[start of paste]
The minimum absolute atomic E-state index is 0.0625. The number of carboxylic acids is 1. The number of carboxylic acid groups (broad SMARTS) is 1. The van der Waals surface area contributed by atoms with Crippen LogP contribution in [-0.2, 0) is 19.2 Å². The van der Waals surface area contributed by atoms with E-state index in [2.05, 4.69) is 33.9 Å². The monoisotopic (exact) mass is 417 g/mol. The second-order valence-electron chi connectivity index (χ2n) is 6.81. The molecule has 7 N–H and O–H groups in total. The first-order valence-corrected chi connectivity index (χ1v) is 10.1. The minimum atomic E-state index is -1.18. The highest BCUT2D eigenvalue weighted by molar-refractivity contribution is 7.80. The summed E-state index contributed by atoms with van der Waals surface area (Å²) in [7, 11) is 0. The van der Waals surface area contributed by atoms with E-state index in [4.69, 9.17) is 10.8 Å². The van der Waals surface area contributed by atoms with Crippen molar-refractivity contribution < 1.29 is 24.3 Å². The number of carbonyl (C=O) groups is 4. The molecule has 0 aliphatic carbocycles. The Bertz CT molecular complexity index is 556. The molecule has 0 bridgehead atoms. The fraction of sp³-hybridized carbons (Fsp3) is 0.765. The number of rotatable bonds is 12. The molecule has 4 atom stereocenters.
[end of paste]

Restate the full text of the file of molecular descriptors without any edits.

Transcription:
The minimum absolute atomic E-state index is 0.0625. The number of carboxylic acids is 1. The number of carboxylic acid groups (broad SMARTS) is 1. The van der Waals surface area contributed by atoms with Crippen LogP contribution in [-0.2, 0) is 19.2 Å². The van der Waals surface area contributed by atoms with E-state index in [2.05, 4.69) is 33.9 Å². The monoisotopic (exact) mass is 417 g/mol. The second-order valence-electron chi connectivity index (χ2n) is 6.81. The molecule has 7 N–H and O–H groups in total. The first-order valence-corrected chi connectivity index (χ1v) is 10.1. The minimum atomic E-state index is -1.18. The highest BCUT2D eigenvalue weighted by molar-refractivity contribution is 7.80. The summed E-state index contributed by atoms with van der Waals surface area (Å²) in [7, 11) is 0. The van der Waals surface area contributed by atoms with E-state index in [4.69, 9.17) is 10.8 Å². The van der Waals surface area contributed by atoms with Crippen molar-refractivity contribution < 1.29 is 24.3 Å². The number of carbonyl (C=O) groups is 4. The molecule has 0 aliphatic carbocycles. The Bertz CT molecular complexity index is 556. The molecule has 0 bridgehead atoms. The fraction of sp³-hybridized carbons (Fsp3) is 0.765. The number of rotatable bonds is 12. The molecule has 4 atom stereocenters.